Friday, April 10, 2009

Photograph from September 11

by Wislawa Szymborska

They jumped from the burning floors—
one, two, a few more,
higher, lower.

The photograph halted them in life,
and now keeps them
above the earth toward the earth.

Each is still complete,
with a particular face
and blood well hidden.

There’s enough time
for hair to come loose,
for keys and coins
to fall from pockets.

They’re still within the air’s reach,
within the compass of places
that have just now opened.

I can do only two things for them—
describe this flight
and not add a last line.

Translated by Clare Kavanagh and Stanisław Barańczak

4 comments:

DanielleMoyer said...

The encapsulation of this moment is not only grounded within the image created in thought but comes to LIFE within and without the use of words. The lines resonate a familiar sound like the lines from William Shakespeare’s Sonnet 18:

But thy eternal summer shall not fade
Nor lose possession of that fair thou owest;
Nor shall Death brag thou wander'st in his
shade, When in eternal lines to time thou
growest: So long as men can breathe or eyes can
see, So long lives this and this gives life to thee.

Although the end of a life in the physical sense is fast approaching, the essence of “true” life will live forever so long as the words are intact and the lines are continuously read. The event transposed from memory to written documentation surpasses all accounts of loss. Although the poem comes to a close, Wislawa Szymborska does not "end" the poem. The close of the poem is not used to demonstrate ending in any sense. In fact, the lines are not used as a representation of the ending of a life but rather they represent a continuation of living. This is Szymborska’s duty, as people are “halted in life”, they are not to be forgotten in death.

D said...

I've been thinking about this poem for a while now, and I still can't buy into this whole "not add a last line" thing. To me, that doesn't help them - they still fell. Likewise, I don't think the picture helped them - I think it just made the whole thing more real for us, that the situation was so bad that someone would do that. The poem does come to an end for me, and that sucks, but such is life. Had the poet actually not added a last line, just kind of stopping mid-sentence with an ellipsis or a dash or something, then I could see how it doesn't provide closure and just kind of preserves the image of flight.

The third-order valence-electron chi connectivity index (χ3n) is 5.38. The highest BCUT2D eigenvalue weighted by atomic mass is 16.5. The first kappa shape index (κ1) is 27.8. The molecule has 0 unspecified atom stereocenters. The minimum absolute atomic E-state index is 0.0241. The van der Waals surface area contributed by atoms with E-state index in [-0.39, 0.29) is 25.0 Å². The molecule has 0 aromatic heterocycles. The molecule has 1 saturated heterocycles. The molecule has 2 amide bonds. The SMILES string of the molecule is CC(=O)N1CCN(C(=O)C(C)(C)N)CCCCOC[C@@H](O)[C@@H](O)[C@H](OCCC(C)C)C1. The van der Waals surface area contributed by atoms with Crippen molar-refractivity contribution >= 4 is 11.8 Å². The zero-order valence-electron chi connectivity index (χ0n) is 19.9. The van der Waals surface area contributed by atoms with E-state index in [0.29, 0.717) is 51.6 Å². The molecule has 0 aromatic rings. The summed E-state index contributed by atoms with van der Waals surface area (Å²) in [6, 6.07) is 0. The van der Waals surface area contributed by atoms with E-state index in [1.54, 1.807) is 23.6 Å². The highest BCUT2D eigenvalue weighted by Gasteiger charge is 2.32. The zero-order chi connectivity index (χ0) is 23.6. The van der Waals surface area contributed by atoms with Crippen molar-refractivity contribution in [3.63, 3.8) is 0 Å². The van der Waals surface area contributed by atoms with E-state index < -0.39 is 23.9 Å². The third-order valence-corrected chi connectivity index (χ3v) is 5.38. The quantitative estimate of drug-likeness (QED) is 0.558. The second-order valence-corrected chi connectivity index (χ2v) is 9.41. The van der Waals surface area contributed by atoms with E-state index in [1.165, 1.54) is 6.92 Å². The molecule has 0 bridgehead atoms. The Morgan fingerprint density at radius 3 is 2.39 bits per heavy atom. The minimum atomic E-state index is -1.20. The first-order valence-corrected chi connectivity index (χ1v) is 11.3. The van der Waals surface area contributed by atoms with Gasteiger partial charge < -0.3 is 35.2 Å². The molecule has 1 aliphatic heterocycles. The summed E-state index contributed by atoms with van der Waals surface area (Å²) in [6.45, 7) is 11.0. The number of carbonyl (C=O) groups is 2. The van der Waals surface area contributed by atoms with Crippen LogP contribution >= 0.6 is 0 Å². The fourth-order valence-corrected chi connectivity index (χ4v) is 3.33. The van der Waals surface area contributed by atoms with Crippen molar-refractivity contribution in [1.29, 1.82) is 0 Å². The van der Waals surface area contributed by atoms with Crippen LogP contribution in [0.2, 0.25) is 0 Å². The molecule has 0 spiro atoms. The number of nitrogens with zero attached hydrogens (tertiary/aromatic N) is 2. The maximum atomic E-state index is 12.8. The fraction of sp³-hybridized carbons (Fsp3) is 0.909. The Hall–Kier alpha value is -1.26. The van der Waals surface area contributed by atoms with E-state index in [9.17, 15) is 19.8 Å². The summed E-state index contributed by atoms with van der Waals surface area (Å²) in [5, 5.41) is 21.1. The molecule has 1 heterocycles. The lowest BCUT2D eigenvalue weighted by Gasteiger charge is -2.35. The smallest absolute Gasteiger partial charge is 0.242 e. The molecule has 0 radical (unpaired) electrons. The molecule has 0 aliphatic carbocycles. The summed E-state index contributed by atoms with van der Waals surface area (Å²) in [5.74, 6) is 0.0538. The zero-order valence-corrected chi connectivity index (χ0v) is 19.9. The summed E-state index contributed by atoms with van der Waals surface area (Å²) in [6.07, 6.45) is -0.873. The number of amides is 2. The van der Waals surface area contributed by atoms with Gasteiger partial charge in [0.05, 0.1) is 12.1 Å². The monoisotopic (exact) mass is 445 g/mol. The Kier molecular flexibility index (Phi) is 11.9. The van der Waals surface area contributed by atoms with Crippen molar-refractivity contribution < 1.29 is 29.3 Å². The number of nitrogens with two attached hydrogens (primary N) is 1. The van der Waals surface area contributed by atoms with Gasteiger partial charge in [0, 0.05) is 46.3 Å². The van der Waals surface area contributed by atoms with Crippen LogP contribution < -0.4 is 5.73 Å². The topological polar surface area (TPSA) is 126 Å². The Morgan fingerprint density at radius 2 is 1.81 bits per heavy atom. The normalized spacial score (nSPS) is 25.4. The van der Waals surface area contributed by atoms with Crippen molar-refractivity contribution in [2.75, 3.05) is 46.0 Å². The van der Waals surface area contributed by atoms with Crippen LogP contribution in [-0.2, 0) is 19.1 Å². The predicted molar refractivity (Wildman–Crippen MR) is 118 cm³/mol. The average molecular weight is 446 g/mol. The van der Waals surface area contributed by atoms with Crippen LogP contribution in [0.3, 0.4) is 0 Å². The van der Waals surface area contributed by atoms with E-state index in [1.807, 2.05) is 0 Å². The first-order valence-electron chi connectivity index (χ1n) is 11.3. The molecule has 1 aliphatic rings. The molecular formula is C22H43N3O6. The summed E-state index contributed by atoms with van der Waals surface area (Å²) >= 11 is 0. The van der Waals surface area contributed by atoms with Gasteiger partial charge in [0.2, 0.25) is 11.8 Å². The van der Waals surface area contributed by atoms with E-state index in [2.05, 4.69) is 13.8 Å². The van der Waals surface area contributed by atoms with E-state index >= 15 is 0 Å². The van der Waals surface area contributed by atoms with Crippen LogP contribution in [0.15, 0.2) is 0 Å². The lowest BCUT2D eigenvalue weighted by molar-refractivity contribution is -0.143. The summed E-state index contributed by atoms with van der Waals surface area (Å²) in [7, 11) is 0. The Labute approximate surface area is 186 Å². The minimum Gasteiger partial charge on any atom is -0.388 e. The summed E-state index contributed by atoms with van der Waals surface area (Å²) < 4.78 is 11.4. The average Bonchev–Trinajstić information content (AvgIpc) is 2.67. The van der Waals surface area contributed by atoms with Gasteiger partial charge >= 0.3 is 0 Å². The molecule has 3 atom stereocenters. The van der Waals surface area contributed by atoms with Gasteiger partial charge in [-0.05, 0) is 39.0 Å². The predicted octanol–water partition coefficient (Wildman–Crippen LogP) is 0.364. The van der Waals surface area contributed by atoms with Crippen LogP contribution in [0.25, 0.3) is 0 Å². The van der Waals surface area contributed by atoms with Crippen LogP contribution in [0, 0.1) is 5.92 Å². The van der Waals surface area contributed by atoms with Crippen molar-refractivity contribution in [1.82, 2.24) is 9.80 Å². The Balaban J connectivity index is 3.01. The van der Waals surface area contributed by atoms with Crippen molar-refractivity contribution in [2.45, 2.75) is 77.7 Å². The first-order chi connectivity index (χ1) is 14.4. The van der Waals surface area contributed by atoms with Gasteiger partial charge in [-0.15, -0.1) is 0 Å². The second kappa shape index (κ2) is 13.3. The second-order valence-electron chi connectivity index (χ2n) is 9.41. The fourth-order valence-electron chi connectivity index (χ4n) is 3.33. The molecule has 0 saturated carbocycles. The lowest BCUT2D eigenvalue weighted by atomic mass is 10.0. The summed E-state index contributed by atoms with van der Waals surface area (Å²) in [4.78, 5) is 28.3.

And in my opinion, a photograph does have a finality to it - that single moment, though "captured" forever, is gone now. It's over. Sure, we can look at the picture and remember that experience, but we can't relive it outside of our memories.

Furthermore, as far as the Shakespeare comparison goes, I don't know whether Shakespeare succeeds in preserving his muse - Shakespeare is the one whose legacy has survived, so while I get the point being made, I don't quite agree with it...

ashley said...

D: I would argue that the fact that these people still fell is actually inclusive in the statement that the author would not add a last line. He is not simply capturing an image in time as the photograph did, but is repressing the idea that they died and in ignoring it with a statement, he is at the same time acknowledging it and pointing out the disturbing quality that the photo holds of showing people right before their deaths. They are suspended in time as they are suspended in the air, and just as the photo does not show the final part of the sequence of falling (death obviously) the poem follows suit and hints it (like the picture) but does not show it. This is almost more painful or gruesome because these people are experiencing their final moments, are about to impact into the ground, have committed a violent tragedy which they probably cannot explain because they have not seen it on the news, they are committing suicide to escape the fires and destruction, and will never see their loved ones again. All of this is much more disturbing than any final line could bring, and in my opinion, does not 'help' them, but suspends all of that emotion and terror and travesty. I entirely agree with you that a photograph has a finality to it, but film does contain images suspended in time and allows us to go back and look at events from the past to understand them or re-experience them, or even experience them anew/getting an idea of understanding through simply looking. Photographs like this one described suspend a moment in time physically on film, and through that image we can gain an understanding and imagine that experience of the individuals.

Courtney K. said...

I think this poem attempts the same goal as the "Falling Man" performance artist in the book of the same name, read earlier in this class. IN this poem, the people still hang there in the balance, and as the poem claims, there is still time for them there. As in the photographs of the falling people, they are held still for eternity, their terrible demise can only be imagined, but does not actually happen.


As the Falling Man performance, the tragedy of this day lives on in the potential for these victims. If 'kept alive' in the works of art, the audience or readers can perhaps think of a way to save these people, at least from future terrorist attacks. There is still time, as these people hang in the balance, for people to question the system and the government as to why this is happening.